When my children were little, my husband and I lulled them to sleep with a rocking chair and our favorite lullabies.
“Hush, little baby, don’t say a word. Papa’s gonna buy you a mockingbird.”
Those memories are precious.
But I don’t think I have ever SEEN a mockingbird until recently on an early morning bird tour in Naples, Florida. This mockingbird stayed on the pine branch long enough for me to capture this photograph. Now I can SHOW my children (and my grandchildren!) a live mockingbird.
Wood storks are an uncommon bird. They were once endangered, but now the species has been upgraded to “threatened.” This time of year (February) most of them are sitting on their nests, so they are not out and about and easy to find.
This wood stork was preening its feathers on the Royal Poinciana Golf Club early Monday morning. We can’t tell if it is male or female, for the birds offer no outward signs of their sex. Perhaps it will pick up some fish as take-out dinner to take back to the nest.
Watching and waiting, and watching and waiting some more is a practice that is rewarding in wildlife photography. As you will see here, some behaviors happen so fast, that a photographer will only capture them if he or she is already poised to shoot.
It’s certainly a challenge to photograph birds in flight. Your shutter speed must be fast enough (1/1000 second) and your depth of field sufficient to keep the birds in focus (f/20), as they won’t stop for you to capture your photograph. I used an ISO of 800 on a bright sunny day, to allow me to shorten the shutter speed and dial down the aperture. It helps if the birds are flying roughly parallel to your focal plane, rather than toward or away from you. And it takes practice. These beautiful birds look amazing as they come in for a landing, too.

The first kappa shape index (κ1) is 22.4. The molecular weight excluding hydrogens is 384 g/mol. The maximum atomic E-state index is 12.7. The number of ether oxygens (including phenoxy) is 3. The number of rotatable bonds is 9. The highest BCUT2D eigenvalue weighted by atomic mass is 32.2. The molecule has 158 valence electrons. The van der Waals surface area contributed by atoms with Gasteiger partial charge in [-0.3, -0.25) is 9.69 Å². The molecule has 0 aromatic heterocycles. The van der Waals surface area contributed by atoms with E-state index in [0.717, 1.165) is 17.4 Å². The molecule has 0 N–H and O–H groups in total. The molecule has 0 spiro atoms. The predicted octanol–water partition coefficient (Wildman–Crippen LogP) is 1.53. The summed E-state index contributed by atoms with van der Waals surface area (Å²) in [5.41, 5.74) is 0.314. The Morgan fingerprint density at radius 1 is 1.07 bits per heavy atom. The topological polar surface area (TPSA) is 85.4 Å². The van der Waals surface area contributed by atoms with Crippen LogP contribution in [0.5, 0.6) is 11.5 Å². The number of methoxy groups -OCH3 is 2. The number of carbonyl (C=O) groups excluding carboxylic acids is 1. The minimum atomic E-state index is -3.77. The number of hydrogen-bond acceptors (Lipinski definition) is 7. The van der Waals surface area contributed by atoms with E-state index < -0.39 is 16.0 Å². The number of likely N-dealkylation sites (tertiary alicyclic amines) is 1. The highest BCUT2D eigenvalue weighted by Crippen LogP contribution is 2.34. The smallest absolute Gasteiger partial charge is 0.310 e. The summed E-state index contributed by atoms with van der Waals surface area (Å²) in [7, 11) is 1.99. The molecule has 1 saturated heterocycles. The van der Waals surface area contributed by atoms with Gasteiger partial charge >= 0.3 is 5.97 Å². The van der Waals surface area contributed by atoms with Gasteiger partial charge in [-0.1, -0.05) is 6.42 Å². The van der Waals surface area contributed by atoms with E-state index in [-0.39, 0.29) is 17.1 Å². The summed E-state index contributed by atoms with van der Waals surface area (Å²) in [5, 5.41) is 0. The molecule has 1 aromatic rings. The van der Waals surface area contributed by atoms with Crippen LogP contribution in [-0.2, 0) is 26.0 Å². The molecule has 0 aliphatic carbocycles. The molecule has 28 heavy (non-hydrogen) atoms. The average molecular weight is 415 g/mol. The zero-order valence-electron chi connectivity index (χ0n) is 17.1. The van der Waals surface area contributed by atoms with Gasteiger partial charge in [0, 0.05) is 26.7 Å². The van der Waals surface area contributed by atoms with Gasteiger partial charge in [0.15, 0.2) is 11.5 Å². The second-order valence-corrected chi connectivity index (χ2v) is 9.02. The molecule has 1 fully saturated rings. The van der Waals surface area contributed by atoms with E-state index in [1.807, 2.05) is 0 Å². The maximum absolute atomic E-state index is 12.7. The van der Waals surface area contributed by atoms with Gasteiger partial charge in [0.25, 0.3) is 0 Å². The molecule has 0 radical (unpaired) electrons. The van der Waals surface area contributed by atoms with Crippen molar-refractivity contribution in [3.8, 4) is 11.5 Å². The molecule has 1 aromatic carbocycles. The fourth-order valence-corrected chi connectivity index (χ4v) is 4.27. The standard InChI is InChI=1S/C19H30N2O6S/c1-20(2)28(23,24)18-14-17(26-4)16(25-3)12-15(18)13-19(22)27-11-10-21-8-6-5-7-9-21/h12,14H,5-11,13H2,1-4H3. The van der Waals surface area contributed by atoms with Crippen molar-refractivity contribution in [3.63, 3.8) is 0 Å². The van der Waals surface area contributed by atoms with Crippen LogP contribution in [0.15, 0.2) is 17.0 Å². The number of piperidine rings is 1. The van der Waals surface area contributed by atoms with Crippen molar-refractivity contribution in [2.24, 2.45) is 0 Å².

I have often tried to photograph the Brown Pelican in action: taking off, landing, flying, fishing but they are so fast moving that it is difficult to track, focus and release the shutter in time to capture a crisp image. But you know what they say: stick with it, and “luck comes to the well prepared” photographer.
I have always loved the Brown Pelican, because their grace belies their large stocky body, and they are quiet birds who frequent the beach. It is fascinating to watch them dive-bomb fish by careening straight down into the ocean to stun the fish and later scoop them up in their large beak, letting the whole fish glide into their ample pouch.
This bird photography adventure took place at the J. N. “Ding” Darling National Wildlife Refuge on Sanibel Island, Florida.
Sometimes do you just wish that when you walked in the door, your sweetheart would greet you at the door with a big hug and kiss? Or maybe just stop what he/she is doing and look up?
That moment, of wishing for for attention from your sweetie when you arrive — or land on the sandbar — came to mind as I watched these American White Pelicans come and go on Sanibel Island. These enormous migratory birds, averaging 16 pounds, have the second largest wingspan of all birds in North America, second only to the California Condor. This one may have wintered as far north as Wyoming, and now the squadron is enjoying the Florida sunshine and lots of fresh seafood.
As the White Pelicans landed and stretched their wings and then preened their feathers, I thought of so many captions, imagining what the body language seemed to say. (More White Pelican photos to come!)
Happy Valentine’s Day, my friends. May your sweetie look up when you enter the room!